The hydrogen generator 14′ would be filled with an aqueous solution of water and an electrolyte to speed the production of hydrogen. The hydrogen gas would be liberated from the aqueous solution by allowing electricity to flow from a battery source (not shown) through anode wire 42 and cathode wire 44. The anode wire 42 and the cathode wire 44 are connected to the anode 38 and the cathode 40 positioned in the hydrogen generator 14′. The anode 38 and the cathode 40 are separated by a non conductive permeable separator 46 which allows the aqueous solution to come in contact with the anode 38 and the cathode 40. Mounted to the hydrogen generator 14′ and connected to the anode wire 38 is pressure switch 48 that limits the pressure of the hydrogen gas output. The anode 38 and the cathode 40 could be arranged so as to capture both hydrogen as well as oxygen. Also, the oxygen could be vented out of the generator and only the hydrogen gas would be used. If desired a proton exchange membrane such as Nafion can be used.
As the operator drives nails, the hydrogen gas moves from the ballast chamber 54 through hydrophobic membrane 56 and through quick connect 36. As the pressure in the ballast chamber decreases the pressure in inner bag 50 is decreased and the higher relative pressure in inner portion 62 moves more aqueous solution from the inner bag 50 to catalyst chamber 52. As the aqueous solution is exposed to the catalyst chamber 52 and hydrogen gas is liberated the resulting solution is of a different chemical composition. This solution is transferred to the inner portion 62 and is disposed of. This process of generation will continue until all of the sodium borohydride has been exposed to the catalyst chamber 52. Although we have illustrated and described a disposable system it could also be a refillable system.
Now turning to
Hydrogen gas flows from the onboard hydrogen generator used into the inlet pipe fitting 78. The pipe fitting 78 holds a spring 84 and a seal plate 82 located in the housing 80 to which the inlet fitting 78 is connected. The housing 80 includes a seal 86 that seals off the flow of hydrogen through the quick connect 36 when the seal plate 82 is in contact therewith. A slide lock 88 works in conjunction with locking balls 90 to hold the quick connect fitting 36 together creating a gas tight seal with “0” ring 110. The quick connect 36 also includes an outlet pipe fitting 96 that holds a spring 98 as well as a plunger member 100 in the housing 94. Also in the housing 94 is a seal 102 against which plunger 100 is normally engaged when hydrogen is not to be supplied therethrough.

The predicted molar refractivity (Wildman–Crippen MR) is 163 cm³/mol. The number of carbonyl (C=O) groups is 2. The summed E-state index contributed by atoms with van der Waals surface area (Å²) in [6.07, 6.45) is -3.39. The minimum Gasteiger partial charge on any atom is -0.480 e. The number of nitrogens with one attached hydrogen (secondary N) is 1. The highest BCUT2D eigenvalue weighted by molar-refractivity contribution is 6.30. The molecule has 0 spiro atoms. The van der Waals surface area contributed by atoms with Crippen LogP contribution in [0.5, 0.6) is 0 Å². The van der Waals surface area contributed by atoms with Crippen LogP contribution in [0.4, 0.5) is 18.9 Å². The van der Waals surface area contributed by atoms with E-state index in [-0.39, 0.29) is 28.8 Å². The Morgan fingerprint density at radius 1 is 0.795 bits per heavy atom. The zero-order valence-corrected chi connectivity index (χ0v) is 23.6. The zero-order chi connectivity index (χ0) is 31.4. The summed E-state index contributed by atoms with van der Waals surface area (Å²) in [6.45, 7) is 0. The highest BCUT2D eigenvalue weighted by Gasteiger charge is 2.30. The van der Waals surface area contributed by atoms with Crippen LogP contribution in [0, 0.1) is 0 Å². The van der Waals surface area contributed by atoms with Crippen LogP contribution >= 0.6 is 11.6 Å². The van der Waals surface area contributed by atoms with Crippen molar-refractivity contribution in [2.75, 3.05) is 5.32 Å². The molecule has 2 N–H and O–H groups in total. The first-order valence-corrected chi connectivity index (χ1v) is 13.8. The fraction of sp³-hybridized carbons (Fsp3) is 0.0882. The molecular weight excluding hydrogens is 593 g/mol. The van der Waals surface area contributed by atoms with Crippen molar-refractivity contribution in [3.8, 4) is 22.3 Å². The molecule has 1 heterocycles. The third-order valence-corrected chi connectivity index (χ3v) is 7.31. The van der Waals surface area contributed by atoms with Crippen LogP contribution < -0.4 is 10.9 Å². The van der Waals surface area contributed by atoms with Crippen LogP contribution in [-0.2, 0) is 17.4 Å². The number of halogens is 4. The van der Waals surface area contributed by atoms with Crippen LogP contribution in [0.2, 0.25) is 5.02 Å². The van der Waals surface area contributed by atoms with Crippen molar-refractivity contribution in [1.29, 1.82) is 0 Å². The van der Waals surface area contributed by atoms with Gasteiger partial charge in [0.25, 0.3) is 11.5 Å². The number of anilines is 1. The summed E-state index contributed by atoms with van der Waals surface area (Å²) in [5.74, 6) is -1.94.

In operation the slide lock 88 is moved towards the pipe fitting 78 and locking balls 90 are allowed to move outwardly into an inner recess of slide lock 88. The fitting 94 of quick connector 36 can now be inserted into the housing 80. As the portion 104 of plunger 100 is inserted the tip 112 comes into radial contact with “0” ring 110′ and seal plate 82 opening the port in fitting 78 to the passage of gas.
At the same time the seal plate 82 is moved away from seal 86 and the plunger 100 is moved away from seal 102 to allow for the passage of gas through the quick connect. While not illustrated the plunger 100 is limited in its movement to insure the clear flow of hydrogen gas through the quick connect 36.
To release the quick connect 36 the sleeve 88 is moved downwardly to allow the locking balls 90 to fit into the recesses.
It is intended to cover the appended claims all embodiments which fall within the true spirit and scope of the invention.
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|Citing Patent||Filing date||Publication date||Applicant||Title|
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|US8479964 *||Apr 5, 2010||Jul 9, 2013||Makita Corporation||Dust collecting devices|
|US9174332 *||Dec 21, 2012||Nov 3, 2015||Stanley Fastening Systems, L.P.||Fastening tool having an interchangeable power source|
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|US20130175313 *||Dec 21, 2012||Jul 11, 2013||Stanley Fastening Systems, L.P.||Fastening tool having an interchangeable power source|
|U.S. Classification||227/10, 123/3, 173/104, 227/129, 173/170, 60/286, 227/156, 60/275, 123/306, 173/171|
|Cooperative Classification||A01D69/00, A01D34/00|
|European Classification||A01D34/00, A01D69/00|
|Apr 14, 2010||FPAY||Fee payment|
Year of fee payment: 4
|Sep 12, 2014||REMI||Maintenance fee reminder mailed|
|Jan 30, 2015||LAPS||Lapse for failure to pay maintenance fees|
|Mar 24, 2015||FP||Expired due to failure to pay maintenance fee|
Effective date: 20150130